National Geographic, Supermarket Tabloid? | The American Spectator | USA News and Politics
National Geographic, Supermarket Tabloid?
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Move over National Enquirer, here comes the National Geographic to supermarket checkouts. At least that’s the way it looks judging from the cover of its March issue.

A big headline proclaims, “The War on Science,” over of a photo of a workman constructing a setting for a Moonwalk. All this is accompanied by a list of five things, ranging from one about which there is much serious skepticism (“Climate Change”) to the very far-fetched (“The Moon Landing Was Fake”). It appears the NG left out those favorites that Dick Cheney and Don Rumsfeld delivered the explosives that brought down the World Trade Center towers and that Barack Obama was born in Kenya.

Another clue that the venerable Geographic may be planning to go head-to-head with the National Enquirer is that the story behind the sensational headline is a nothing burger, like such supermarket tabloid favorites as “Octogenarian Queen Pregnant” and “Film Star Charges, ‘My Father-in-Law Sired My Child.’” It turns out there is nothing to those stories either.

For decades the National Geographic Society has engaged in serious exploration and scientific inquiry and has earned the confidence of thousands of members/readers. That makes it worrisome that key people there seem to have become followers of the concept of Deep Ecology proclaimed by Norwegian philosopher Arne Naess in 1973.

The concept holds that all life, from human to dust mites, should be safe to live and pursue happiness. Although we humans are the only species with the ability to reason, this gives no special privileges; rather, the responsibility for all the others. To do this, we must not exploit the earth’s resources nor overpopulate it. Naess claimed the earth’s population should be reduced from six billion to about 100 million.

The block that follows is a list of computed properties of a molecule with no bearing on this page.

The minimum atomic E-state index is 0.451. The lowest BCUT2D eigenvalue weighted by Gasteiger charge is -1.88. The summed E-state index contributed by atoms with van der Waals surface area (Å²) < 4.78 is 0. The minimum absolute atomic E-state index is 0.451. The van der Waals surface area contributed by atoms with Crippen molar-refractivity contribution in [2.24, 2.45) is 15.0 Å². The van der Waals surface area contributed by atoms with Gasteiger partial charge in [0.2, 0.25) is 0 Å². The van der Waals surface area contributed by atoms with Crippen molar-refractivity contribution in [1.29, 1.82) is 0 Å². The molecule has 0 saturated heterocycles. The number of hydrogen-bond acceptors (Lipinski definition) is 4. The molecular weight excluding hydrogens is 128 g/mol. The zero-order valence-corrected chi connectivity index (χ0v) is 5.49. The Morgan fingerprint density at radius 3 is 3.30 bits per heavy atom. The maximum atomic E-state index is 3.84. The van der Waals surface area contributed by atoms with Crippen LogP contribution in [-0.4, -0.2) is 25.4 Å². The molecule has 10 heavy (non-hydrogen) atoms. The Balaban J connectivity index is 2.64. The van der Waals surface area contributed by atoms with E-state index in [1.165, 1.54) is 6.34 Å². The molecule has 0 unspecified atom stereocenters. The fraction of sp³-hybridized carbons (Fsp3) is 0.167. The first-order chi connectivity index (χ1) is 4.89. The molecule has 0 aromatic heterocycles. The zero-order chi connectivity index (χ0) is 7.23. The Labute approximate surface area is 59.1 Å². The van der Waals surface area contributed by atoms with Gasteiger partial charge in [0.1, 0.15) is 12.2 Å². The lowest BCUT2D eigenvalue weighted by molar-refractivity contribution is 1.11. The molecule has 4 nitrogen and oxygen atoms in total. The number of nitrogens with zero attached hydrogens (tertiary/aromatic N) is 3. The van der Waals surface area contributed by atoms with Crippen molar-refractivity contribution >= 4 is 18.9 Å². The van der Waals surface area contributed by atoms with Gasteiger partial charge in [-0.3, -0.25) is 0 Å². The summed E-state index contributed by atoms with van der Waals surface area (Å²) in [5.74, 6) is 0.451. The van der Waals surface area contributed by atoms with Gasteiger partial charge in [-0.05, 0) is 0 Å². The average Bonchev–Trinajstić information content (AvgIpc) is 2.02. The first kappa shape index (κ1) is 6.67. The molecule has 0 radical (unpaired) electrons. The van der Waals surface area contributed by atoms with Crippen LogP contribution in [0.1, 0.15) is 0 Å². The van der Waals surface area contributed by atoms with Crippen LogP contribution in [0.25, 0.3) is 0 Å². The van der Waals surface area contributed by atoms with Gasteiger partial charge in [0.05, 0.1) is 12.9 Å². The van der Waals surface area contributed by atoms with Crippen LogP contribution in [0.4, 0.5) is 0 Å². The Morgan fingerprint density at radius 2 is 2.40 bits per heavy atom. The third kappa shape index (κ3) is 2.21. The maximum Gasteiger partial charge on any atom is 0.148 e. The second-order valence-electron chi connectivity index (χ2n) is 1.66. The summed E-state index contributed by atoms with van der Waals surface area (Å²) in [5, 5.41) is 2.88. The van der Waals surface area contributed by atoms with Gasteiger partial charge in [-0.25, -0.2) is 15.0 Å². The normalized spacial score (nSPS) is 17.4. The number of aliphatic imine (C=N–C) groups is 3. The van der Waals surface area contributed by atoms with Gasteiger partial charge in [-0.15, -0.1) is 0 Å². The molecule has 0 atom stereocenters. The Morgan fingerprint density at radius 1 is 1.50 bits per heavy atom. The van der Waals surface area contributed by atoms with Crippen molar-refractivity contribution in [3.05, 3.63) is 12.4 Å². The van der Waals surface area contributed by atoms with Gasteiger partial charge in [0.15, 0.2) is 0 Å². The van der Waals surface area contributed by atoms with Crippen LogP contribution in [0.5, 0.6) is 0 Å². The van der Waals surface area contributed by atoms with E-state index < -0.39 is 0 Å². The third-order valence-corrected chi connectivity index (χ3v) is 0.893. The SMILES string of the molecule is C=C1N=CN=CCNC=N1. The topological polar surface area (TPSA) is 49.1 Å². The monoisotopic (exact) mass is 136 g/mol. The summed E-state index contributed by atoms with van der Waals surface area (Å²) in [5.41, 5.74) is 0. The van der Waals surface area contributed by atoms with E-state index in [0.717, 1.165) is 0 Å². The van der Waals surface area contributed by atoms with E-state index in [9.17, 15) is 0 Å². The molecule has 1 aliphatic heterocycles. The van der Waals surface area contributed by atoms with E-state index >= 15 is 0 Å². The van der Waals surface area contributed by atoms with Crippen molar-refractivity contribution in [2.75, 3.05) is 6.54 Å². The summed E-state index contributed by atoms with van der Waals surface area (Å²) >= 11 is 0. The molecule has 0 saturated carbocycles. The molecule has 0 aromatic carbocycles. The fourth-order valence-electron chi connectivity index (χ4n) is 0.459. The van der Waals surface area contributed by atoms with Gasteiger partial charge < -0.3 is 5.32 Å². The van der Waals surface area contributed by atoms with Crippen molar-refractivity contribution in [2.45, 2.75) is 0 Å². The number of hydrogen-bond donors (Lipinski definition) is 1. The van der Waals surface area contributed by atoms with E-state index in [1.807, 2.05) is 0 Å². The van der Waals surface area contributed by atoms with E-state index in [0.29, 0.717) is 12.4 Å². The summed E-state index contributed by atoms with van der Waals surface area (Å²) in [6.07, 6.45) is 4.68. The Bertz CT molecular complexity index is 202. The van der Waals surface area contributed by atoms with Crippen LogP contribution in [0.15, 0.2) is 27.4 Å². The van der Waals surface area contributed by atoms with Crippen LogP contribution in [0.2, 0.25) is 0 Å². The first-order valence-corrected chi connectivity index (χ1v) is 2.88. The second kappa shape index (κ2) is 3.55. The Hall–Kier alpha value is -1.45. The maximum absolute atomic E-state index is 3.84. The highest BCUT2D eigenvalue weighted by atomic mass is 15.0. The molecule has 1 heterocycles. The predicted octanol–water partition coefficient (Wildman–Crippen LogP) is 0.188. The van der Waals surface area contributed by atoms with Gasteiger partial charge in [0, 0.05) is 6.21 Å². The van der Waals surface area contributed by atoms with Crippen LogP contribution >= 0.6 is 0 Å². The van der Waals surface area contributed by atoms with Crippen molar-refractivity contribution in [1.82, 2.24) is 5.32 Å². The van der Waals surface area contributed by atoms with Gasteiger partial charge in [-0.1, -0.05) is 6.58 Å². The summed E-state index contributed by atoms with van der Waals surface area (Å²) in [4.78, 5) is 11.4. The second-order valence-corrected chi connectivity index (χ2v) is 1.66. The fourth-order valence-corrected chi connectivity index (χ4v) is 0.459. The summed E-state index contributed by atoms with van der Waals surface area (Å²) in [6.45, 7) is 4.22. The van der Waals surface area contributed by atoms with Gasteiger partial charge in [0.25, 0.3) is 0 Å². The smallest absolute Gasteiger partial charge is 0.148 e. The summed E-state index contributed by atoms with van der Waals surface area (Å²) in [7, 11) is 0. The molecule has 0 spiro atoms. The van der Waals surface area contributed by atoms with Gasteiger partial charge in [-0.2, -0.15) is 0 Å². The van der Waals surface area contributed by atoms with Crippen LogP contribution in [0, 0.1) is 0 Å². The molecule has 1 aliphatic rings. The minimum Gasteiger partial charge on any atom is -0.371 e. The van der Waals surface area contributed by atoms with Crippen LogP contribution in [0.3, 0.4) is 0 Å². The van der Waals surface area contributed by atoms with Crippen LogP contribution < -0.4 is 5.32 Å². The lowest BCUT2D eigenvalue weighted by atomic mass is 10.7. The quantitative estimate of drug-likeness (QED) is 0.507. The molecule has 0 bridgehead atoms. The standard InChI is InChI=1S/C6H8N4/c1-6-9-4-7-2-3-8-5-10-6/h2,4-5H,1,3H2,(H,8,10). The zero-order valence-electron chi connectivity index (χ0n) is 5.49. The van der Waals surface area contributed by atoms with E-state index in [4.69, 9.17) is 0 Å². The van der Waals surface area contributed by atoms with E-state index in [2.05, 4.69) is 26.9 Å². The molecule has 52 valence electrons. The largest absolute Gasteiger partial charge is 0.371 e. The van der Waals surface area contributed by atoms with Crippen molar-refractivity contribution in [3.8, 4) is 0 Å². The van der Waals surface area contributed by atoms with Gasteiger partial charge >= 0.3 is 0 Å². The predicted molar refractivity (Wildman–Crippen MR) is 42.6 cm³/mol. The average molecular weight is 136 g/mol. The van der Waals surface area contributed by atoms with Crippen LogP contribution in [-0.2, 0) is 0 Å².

This worldview gave early environmentalists something much bigger to worry about than the shrinking habitat of a particular wild animal. It gave them the basis for a secular religion in which the noble cause of biodiversity could only be achieved by reducing industrial production and commerce and, along with these, steady downward pressure on standards of living and population.

“Climate Change” fits the religion neatly. If projections herald natural calamities—sea-level cities underwater; polar ice caps melting—fifty years from now, well, we had better do something right now to prevent it.

It is scientists who are making the projections, so bear in mind these are the computer result of assumptions fed into them. Some of those scientists are living off grants from sources that already believe in the Deep Ecology theory. The insistence that long-range “Climate Change” or “Global Warming” is “settled science” is an ideological/political claim, not a scientific one. To buttress this insistence, however, the proponents treat weather aberrations as evidence of their claims.

The remedy, according to the National Geographic and others, is to reduce the presumed cause of Climate Change, carbon emissions. These forces believe that the problem is caused exclusively by human activity; therefore, it must change. To do this, the current administration is clearly at war with energy production and, through regulatory fiat, uses of water.

The Geographic’s March cover story, while not living up to the cover promise of a “War on Science,” is filled with by-the-way reminders of the need to “combat” Climate Change. Yet, the record contradicts the magazine’s sky-is-falling scenario. According to an Oxford University database, the death rate from natural disasters such as floods, extreme temperature, storms, and droughts has gone from 12 annually per 100,000 people in the first half of the 20th century to .38 by 2010.

For the sake of its credibility on other topics, the National Geographic should apply some scientific skepticism to the often wild claims of the priests and acolytes of the Deep Ecology religion. 

Meanwhile, what’s next for the National Geographic?  Rumor has it that the April cover may feature a photo of a hospital door and the sign, “Maternity Ward—No Admittance,” along with this headline: “Woman Gives Birth to Two-Headed Calf as Icebergs Melt.”

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